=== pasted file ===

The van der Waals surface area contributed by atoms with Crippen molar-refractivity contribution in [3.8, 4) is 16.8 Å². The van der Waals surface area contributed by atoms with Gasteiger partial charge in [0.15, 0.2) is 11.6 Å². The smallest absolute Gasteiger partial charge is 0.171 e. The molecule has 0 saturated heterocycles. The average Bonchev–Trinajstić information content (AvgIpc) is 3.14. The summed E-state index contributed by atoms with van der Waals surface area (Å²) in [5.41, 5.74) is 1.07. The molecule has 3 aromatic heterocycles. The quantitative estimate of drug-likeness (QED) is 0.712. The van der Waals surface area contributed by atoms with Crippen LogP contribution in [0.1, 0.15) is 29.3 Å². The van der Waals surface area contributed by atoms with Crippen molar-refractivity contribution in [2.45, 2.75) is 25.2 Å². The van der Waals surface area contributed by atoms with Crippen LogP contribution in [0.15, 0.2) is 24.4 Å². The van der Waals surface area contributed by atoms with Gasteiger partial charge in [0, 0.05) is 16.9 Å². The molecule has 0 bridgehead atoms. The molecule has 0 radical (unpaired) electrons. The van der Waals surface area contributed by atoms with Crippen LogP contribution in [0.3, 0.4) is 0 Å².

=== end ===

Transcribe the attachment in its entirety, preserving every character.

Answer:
The van der Waals surface area contributed by atoms with Crippen molar-refractivity contribution in [3.8, 4) is 16.8 Å². The van der Waals surface area contributed by atoms with Gasteiger partial charge in [0.15, 0.2) is 11.6 Å². The smallest absolute Gasteiger partial charge is 0.171 e. The molecule has 0 saturated heterocycles. The average Bonchev–Trinajstić information content (AvgIpc) is 3.14. The summed E-state index contributed by atoms with van der Waals surface area (Å²) in [5.41, 5.74) is 1.07. The molecule has 3 aromatic heterocycles. The quantitative estimate of drug-likeness (QED) is 0.712. The van der Waals surface area contributed by atoms with Crippen LogP contribution in [0.1, 0.15) is 29.3 Å². The van der Waals surface area contributed by atoms with Crippen molar-refractivity contribution in [2.45, 2.75) is 25.2 Å². The van der Waals surface area contributed by atoms with Crippen LogP contribution in [0.15, 0.2) is 24.4 Å². The van der Waals surface area contributed by atoms with Gasteiger partial charge in [0, 0.05) is 16.9 Å². The molecule has 0 bridgehead atoms. The molecule has 0 radical (unpaired) electrons. The van der Waals surface area contributed by atoms with Crippen LogP contribution in [0.3, 0.4) is 0 Å².